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Thursday, August 8, 2013

PLNs aren't built, but cultivated

Inspired by Building your PLN Twitter Chat, I felt the need to respond (and to disagree):
Amanda K. claims that a "PLN is an acronym for Personal Learning Network – a powerful collection of people, ideas, and personas that fuel your passion for teaching and learning" (para. 1).
Not sure where this definition came from, but it's a bit thin to leave out technologies - what's a carpenter without a hammer, or worse, a carpenter who knows what one is, but not know how to use it.  Also, not sure what the difference is between "a ... collection of people" and "personas..." 

At any rate, think of what a PLN would be without technologies.  Sure, people would still connect, and ideas shared, etc., but it sure would look quite differently given the materials (technologies) we have today to communicate and interact, which weren't possible in the past.

A PLN is a material semiotic of ideas (opinions, beliefs, etc.), materials (objects, technologies, etc.), and social relationships (diverse interaction, communities, groups, teams, strangers meeting for the first time, author-reader, speaker-audience, friends, enemies, etc.).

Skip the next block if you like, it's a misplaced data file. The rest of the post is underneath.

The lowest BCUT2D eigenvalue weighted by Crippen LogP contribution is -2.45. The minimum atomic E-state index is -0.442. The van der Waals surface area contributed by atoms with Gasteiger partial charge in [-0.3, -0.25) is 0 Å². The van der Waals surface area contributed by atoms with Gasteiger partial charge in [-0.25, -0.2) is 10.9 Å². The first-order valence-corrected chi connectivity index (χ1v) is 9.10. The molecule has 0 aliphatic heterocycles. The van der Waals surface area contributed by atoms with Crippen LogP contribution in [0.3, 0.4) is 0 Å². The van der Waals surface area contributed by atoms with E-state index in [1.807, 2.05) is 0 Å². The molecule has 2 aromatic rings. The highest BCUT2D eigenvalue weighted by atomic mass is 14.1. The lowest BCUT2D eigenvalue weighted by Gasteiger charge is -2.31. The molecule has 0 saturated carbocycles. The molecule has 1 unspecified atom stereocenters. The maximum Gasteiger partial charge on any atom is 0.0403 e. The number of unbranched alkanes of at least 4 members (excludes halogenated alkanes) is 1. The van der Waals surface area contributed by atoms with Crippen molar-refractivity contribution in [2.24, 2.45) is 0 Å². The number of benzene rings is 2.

A PLN doesn't start from zero, but is like intelligences, wisdom, knowledge, etc. in that it already exists...it is inescapable.  The question is not how to create one, but rather how to cultivate one in a way that is purposeful for the individual and for others.  It's been my belief (and experience) that if my PLN helps someone else first, that I ultimately end up benefiting much more than I sacrificed.  Understanding one's PLN means realizing that although the individual may be in control (to a degree), the individual still is just a single node that is being influenced and impacted and affected by the numerous (ideational, material, and social) nodes that form a more holistic network.  It's a network that is not only influenced by it's individual nodes, but also takes on a life of its own.

Can an individual be a carpenter without knowing how to use a hammer and nails?
Are we at a point yet where we should be asking, "Can an individual teach someone else (or coach someone else to learn) without knowing how to use technology?

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